With its roots in mainframe job scheduling, workload automation is often seen as a relic in today's age of cloud, Big Data, mobile management and DevOps. Do we even still need workload automation as a separate discipline or should we simply roll the management of batch jobs into other automation disciplines, such as IT process automation? Is the market for workload automation software stagnating or is there still potential for growth?
During this year's research for the 2012 EMA Workload Automation (WLA) Radar Report, we encountered a number of very interesting core findings. These research results mostly originated from dozens of conversations with end customers, who have been using WLA software for many years and sometimes even for decades. WLA, by definition, is a mature discipline, as it started during the beginning of mainframe times, then became more complex when organizations adopted distributed computing, and today is faced with a new challenge: the cloud. Please take a look at what our research showed as the most important aspects of a modern WLA solution. The following vendors were included in the report: Arcana, ASCI, ASG, BMC, CA Technologies, Cisco, Flux, MVP Systems, Network Automation, ORSYP, Stonebranch, UC4.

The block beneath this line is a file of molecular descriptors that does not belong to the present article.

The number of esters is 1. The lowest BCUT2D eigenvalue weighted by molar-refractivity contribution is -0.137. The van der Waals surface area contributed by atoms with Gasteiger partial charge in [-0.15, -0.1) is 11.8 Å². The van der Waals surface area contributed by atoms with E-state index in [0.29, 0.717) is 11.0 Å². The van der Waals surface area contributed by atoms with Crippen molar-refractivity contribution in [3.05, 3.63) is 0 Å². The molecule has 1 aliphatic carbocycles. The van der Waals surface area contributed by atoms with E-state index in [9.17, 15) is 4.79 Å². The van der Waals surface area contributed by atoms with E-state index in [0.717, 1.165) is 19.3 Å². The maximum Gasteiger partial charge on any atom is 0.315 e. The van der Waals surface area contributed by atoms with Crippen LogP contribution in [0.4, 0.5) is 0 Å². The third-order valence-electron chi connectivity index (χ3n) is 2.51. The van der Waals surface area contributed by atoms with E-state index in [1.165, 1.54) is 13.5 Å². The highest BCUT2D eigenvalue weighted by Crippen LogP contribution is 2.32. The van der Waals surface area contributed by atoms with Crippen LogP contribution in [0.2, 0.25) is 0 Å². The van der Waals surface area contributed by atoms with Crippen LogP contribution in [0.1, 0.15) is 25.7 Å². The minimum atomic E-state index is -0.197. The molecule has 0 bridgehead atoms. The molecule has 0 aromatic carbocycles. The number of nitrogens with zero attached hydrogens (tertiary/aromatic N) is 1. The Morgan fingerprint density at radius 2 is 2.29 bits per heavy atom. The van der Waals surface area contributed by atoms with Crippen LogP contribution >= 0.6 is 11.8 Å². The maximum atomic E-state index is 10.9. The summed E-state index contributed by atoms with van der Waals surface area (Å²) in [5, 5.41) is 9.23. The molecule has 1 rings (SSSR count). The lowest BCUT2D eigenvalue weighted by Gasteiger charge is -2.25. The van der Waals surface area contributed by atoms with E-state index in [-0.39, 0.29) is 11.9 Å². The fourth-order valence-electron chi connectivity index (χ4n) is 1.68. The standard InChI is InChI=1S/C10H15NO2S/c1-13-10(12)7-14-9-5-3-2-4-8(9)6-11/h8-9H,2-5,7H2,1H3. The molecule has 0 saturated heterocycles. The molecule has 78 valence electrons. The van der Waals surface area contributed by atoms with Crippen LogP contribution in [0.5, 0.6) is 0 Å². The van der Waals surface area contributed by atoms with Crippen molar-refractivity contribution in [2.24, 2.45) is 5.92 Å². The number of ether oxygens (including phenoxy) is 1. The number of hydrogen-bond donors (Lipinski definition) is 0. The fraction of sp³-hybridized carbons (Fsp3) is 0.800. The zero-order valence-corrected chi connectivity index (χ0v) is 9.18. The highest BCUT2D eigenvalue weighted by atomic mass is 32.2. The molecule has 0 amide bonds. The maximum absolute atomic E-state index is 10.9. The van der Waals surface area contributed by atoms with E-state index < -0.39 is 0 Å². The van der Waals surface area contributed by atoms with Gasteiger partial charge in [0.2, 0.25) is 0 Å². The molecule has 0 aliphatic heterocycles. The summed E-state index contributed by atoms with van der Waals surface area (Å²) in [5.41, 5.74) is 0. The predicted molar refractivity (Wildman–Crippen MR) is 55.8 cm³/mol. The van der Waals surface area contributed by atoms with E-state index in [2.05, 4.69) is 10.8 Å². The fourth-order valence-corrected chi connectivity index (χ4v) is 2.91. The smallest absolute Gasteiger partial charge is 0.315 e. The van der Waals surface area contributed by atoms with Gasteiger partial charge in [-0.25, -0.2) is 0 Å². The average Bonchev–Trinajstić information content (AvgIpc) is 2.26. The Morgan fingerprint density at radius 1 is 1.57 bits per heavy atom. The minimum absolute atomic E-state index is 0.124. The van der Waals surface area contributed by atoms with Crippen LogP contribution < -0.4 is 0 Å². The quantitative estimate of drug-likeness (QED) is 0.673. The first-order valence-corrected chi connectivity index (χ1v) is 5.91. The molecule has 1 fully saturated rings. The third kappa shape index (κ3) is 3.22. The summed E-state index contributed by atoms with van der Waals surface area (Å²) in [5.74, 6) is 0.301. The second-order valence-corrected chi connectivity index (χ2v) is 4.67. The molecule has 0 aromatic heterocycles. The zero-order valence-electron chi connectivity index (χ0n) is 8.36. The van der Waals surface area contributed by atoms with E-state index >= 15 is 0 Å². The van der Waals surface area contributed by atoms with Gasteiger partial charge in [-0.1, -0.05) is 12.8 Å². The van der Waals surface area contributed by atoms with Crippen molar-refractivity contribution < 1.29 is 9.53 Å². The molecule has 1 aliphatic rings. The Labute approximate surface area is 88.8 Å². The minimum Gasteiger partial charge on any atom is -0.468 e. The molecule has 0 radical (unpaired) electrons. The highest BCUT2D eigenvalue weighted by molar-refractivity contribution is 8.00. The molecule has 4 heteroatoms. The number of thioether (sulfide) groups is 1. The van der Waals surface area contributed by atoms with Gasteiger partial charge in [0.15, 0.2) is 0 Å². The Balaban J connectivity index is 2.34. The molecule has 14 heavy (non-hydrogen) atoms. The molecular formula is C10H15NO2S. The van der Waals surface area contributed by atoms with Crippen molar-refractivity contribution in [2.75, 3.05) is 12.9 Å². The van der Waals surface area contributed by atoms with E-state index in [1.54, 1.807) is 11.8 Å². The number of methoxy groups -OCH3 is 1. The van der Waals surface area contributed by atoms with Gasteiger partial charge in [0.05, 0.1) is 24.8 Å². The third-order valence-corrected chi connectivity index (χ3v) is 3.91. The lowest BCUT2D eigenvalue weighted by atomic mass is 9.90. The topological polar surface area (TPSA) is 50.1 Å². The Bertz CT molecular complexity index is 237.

IT as a Service is one of the hottest topics these days. In a nutshell, it entails the radical alignment of all IT disciplines around strategic business requirements. Instead of having to beg IT for resources and services, as many of us are accustomed to, we can now pick all the resources and services from an easy-to-use online catalog. Workload automation features are finally becoming part of this service catalog, allowing business users to trigger, monitor, and even repair essential job flows.
A friend of mine recently asked why I am even still interested in enterprise computing when all the innovation is happening within the consumer electronics sector. Smartphones, tablet computers, e-book readers, and audio streaming devices have changed the way we live our daily lives. Now that I read the NYTimes on my iPad, I get through a substantially larger part of the newspaper, compared to when I was reading the paper edition. Now that I use "Read it Later," I finally get to actually read all the interesting website articles that I bookmark during my workday, while relaxing in the evening on the couch with my iPad. Since I have Rhapsody on my iPhone, I get to actually listen to my favorite rare albums while driving to work. My Squeezebox streaming music players on my nightstand and in my living room allow me to listen to my favorite global radio stations, or I can create my own custom channels, by entering a number of my favorite bands. My home alarm system is controlled through an online dashboard or an iPad/iPhone app, so that I can turn off specific motion sensors or the entire system remotely.